Jean Fuller: Valley Fever fight starts with awareness and ends with a cure

(Opinion Editorial appeared in the Bakersfield Californian on August 5, 2018)
Tuesday, August 7, 2018

Valley Fever is a devastating disease that impacts thousands of Californians a year, with the majority of those victims located right here in Kern County.

Because Kern County has one of the largest populations of Valley Fever victims in the country, I became aware of this disease well before I became a legislator. I saw firsthand how it impacted my students and their families while I was an educator, and I heard the devastating stories from family and friends who earned their livings working outside.

While many of us in the Central Valley have heard of this disease, many more have not despite it being a statewide health issue.

This is why, for nearly a decade, I have been working with experts and victims of Valley Fever to help raise awareness of this devastating and deadly disease and to impress upon my colleagues how horrible and prolific this epidemic is in California and Kern County.

After years of outreach efforts, including the promotion of August as Valley Fever Awareness Month, my Senate and Assembly colleagues have become increasingly aware that Valley Fever must be a higher priority.

I am thankful that my legislative colleagues, and the governor, have joined me this year and included my request for $3 million to be provided to the Valley Fever Institute at Kern Medical. While this seems like a no-brainer, securing this funding and bringing it back to Kern County has long been a struggle and took some convincing. But in the end, this relatively small expense in the state’s budget will be an extremely effective investment that will reap big rewards in the fight against Valley Fever.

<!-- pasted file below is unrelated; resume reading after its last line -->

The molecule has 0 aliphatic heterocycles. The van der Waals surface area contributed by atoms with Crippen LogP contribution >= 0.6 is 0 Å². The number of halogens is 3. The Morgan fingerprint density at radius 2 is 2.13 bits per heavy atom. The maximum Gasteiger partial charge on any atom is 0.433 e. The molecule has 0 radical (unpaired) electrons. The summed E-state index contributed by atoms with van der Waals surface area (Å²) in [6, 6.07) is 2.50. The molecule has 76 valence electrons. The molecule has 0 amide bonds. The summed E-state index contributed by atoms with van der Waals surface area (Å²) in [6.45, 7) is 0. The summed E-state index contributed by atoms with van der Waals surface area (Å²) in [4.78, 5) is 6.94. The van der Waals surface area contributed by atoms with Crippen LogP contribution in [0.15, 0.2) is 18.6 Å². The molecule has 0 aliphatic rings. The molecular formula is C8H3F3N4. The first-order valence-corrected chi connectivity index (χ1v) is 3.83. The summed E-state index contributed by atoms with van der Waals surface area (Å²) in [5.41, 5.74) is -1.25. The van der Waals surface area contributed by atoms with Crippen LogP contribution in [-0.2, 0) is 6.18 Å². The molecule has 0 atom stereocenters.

Thanks to this investment, the Valley Fever Institute at Kern Medical will be able to:

  • Expand and renovate the current clinical space to treat the inflow of patients from all over California that seek to receive care at the Institute.
  • Increase awareness and educate the state wide public about Valley Fever.
  • Increase awareness and educate physicians and providers about how to properly diagnose and treat Valley Fever.
  • Expand research efforts, including clinical, diagnostic and epidemiological studies.
  • Build a repository for storing white blood cells, serum and tissue specimens from individuals with Valley Fever of all levels of severity, allowing new ideas to be tested in a rapid fashion. This will allow researchers throughout the state of California to access the laboratory.

In addition to the $3 million for the Valley Fever Institute at Kern Medical, the overall 2018/19 state budget includes $2 million in one-time expenditures for Valley Fever outreach and research at the California Department of Public Health (CDPH) and $3 million for the University of California (UC).

While the investment into CDPH and UC are necessary and very important to our overall Valley Fever fight, I have no doubt the Valley Fever Institute is in the best position to improve treatments, educate the public and ultimately find a cure for Valley Fever, which is why I pushed so hard to bring these resources to Kern County and Kern Medical.

Sen. Jean Fuller represents the 16th Senate District, which is comprised of large portions of Kern, Tulare and San Bernardino.